Figuring out when to ask older relatives about these directives and other long-term plans is “an art, not a science,” Einhart says, though he recommends people start getting their own documents in order in their 50s. He advises families to avoid starting conversations about care and end-of-life wishes right after a health incident, but instead to wait until the immediate crisis passes and remember to take a soft approach. “Reassure them that you’re not looking to take over anything,” Einhart says. “You just want to have this conversation with them because you’re concerned about the future and you love them.”

Who do you want to support you as you get older, and how?

Beyond where and how a person wants to age, there’s also the question of who will be there to help, and in what capacity. The majority of people will need some kind of support in their later years, whether that’s assistance with daily tasks like bathing or dressing, driving to doctor’s appointments or social engagements, or more involved medical care. Part of planning for the future is figuring out who’s going to provide that support.

Most elder care in America is provided by family members, and that family care needs to be planned. When Veney’s grandmother was aging, all of her grandchildren had a family meeting to discuss who was going to do what when, Veney recalls. If you’re having such a meeting, you can also include your spouse or partner, family friends, and anyone else who is going to be supporting you or your loved one. The CDC and AARP both have resources that can help with making a written care plan, which can be helpful, especially if your loved one has medical needs or if you’re coordinating with multiple caregivers.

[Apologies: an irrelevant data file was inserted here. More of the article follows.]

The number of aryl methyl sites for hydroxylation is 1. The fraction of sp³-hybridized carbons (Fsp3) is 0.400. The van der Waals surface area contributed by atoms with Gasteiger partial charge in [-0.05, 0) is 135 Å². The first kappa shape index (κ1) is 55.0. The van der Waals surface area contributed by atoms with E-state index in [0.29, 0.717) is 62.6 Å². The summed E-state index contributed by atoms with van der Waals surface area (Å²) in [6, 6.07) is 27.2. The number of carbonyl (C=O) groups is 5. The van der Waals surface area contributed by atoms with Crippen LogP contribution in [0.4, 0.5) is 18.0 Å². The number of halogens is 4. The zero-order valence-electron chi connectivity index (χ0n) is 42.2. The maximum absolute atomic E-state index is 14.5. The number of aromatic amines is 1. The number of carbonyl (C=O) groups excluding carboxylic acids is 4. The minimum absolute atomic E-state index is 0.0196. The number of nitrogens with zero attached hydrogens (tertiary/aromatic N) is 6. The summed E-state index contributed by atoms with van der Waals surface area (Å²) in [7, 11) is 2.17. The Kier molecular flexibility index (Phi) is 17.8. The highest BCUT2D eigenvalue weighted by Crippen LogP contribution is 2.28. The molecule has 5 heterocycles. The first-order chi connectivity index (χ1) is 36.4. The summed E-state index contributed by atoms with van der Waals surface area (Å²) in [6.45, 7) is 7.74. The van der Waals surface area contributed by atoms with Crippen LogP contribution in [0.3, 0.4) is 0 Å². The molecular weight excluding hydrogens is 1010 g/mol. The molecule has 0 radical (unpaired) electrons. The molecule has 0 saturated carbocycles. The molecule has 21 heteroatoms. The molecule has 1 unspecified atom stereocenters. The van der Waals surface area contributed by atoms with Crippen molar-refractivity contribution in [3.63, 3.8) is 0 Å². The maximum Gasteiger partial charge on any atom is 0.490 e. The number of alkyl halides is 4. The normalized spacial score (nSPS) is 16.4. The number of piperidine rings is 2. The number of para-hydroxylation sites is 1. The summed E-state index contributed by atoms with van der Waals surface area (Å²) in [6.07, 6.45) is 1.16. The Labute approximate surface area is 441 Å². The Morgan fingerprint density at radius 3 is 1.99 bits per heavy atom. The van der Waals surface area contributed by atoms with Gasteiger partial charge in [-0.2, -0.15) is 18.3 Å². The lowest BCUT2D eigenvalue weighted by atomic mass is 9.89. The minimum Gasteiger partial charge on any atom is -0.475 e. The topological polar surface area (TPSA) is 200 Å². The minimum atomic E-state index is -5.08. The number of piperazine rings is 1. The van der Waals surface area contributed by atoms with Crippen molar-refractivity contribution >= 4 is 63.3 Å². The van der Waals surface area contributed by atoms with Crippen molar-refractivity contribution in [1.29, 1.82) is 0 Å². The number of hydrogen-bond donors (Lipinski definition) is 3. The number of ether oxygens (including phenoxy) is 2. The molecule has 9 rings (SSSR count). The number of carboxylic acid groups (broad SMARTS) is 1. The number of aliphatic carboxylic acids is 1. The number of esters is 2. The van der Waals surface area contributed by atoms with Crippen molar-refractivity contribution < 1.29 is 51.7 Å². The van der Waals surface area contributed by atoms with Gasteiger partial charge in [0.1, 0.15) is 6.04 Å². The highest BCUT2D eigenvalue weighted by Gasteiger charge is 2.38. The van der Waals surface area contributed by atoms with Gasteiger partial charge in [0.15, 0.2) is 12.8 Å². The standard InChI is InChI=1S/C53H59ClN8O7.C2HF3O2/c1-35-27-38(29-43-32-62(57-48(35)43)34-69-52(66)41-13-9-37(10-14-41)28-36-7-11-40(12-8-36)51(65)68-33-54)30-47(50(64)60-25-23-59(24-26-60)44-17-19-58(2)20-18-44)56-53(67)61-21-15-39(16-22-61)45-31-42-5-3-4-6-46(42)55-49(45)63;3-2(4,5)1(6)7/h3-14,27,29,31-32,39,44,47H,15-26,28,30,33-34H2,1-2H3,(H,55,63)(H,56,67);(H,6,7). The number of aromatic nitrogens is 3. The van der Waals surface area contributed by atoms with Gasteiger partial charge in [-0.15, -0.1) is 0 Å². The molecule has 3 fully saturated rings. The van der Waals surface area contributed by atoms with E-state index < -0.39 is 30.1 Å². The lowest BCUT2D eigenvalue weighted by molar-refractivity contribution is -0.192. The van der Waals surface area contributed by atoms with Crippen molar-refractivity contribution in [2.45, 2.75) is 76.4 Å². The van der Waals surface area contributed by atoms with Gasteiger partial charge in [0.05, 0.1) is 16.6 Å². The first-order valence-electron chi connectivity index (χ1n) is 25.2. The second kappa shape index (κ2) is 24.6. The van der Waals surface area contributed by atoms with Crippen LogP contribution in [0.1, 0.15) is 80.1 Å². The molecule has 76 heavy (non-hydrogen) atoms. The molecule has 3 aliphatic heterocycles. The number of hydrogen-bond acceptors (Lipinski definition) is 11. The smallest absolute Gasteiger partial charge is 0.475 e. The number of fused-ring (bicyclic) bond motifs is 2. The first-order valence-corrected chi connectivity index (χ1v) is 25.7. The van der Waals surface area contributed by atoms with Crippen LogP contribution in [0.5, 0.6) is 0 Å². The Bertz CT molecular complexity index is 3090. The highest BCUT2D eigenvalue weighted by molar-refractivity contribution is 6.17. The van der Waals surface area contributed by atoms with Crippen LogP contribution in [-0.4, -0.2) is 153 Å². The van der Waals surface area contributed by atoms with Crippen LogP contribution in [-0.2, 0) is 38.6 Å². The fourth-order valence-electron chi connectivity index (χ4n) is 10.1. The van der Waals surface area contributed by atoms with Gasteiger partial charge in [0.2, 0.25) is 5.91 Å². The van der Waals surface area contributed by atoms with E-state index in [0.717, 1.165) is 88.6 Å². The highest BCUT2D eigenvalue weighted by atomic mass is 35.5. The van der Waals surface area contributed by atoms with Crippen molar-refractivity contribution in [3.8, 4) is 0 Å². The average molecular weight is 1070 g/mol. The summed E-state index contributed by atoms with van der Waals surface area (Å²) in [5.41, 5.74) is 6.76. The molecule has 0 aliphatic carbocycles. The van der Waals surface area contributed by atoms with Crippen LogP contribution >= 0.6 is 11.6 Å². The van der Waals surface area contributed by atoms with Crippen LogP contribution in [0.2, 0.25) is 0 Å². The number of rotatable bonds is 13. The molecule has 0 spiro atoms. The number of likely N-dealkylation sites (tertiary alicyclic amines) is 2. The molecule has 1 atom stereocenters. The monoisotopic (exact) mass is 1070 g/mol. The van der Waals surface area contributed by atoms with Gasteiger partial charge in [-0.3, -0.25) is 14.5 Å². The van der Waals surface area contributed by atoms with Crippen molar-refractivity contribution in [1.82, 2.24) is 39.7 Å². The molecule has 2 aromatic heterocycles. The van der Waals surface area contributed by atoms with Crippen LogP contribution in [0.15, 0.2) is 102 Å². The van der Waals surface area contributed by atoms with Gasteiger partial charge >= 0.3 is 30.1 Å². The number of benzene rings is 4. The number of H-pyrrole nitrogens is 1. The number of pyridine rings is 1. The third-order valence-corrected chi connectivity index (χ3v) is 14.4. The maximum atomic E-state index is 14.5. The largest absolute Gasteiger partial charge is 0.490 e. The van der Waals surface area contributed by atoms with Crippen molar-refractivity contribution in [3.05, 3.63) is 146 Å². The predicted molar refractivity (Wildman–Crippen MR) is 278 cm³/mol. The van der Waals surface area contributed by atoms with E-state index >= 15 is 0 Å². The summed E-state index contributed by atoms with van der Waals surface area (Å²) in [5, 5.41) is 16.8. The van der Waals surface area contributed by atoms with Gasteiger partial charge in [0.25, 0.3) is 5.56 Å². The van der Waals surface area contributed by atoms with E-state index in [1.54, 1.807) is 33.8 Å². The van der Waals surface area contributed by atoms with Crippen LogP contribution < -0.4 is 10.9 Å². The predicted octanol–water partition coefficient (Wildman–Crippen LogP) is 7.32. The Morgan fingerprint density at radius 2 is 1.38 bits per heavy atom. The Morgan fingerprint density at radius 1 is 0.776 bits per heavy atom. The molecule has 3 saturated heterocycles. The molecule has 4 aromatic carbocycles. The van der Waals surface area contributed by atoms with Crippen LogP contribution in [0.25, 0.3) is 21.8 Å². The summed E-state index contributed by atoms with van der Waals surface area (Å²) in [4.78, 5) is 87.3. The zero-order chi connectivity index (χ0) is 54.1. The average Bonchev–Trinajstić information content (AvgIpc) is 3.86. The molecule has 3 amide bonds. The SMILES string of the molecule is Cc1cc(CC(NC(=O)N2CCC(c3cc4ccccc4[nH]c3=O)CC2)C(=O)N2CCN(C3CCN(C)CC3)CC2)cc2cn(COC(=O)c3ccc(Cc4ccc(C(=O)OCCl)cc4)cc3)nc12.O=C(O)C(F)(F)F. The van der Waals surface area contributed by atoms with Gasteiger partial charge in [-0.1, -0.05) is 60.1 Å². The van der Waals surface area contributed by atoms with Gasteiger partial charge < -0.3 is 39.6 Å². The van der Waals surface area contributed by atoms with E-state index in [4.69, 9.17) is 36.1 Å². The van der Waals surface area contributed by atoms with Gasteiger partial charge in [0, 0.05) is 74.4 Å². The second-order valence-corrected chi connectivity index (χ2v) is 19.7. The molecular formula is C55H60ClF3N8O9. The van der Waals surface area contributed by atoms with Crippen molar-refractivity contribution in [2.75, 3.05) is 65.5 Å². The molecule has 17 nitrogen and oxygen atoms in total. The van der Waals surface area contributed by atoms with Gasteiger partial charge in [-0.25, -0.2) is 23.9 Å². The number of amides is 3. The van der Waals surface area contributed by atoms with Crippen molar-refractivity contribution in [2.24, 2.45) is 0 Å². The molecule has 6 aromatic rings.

If you think you might be a caregiver in the future, it’s also important to know what your capacities and limits are. “If you know that you are not the person who can go over and change Dad,” for example, find out if there’s another family member who can, Veney advises. “When the different care things are divided among available family members, then everybody builds to their strengths.”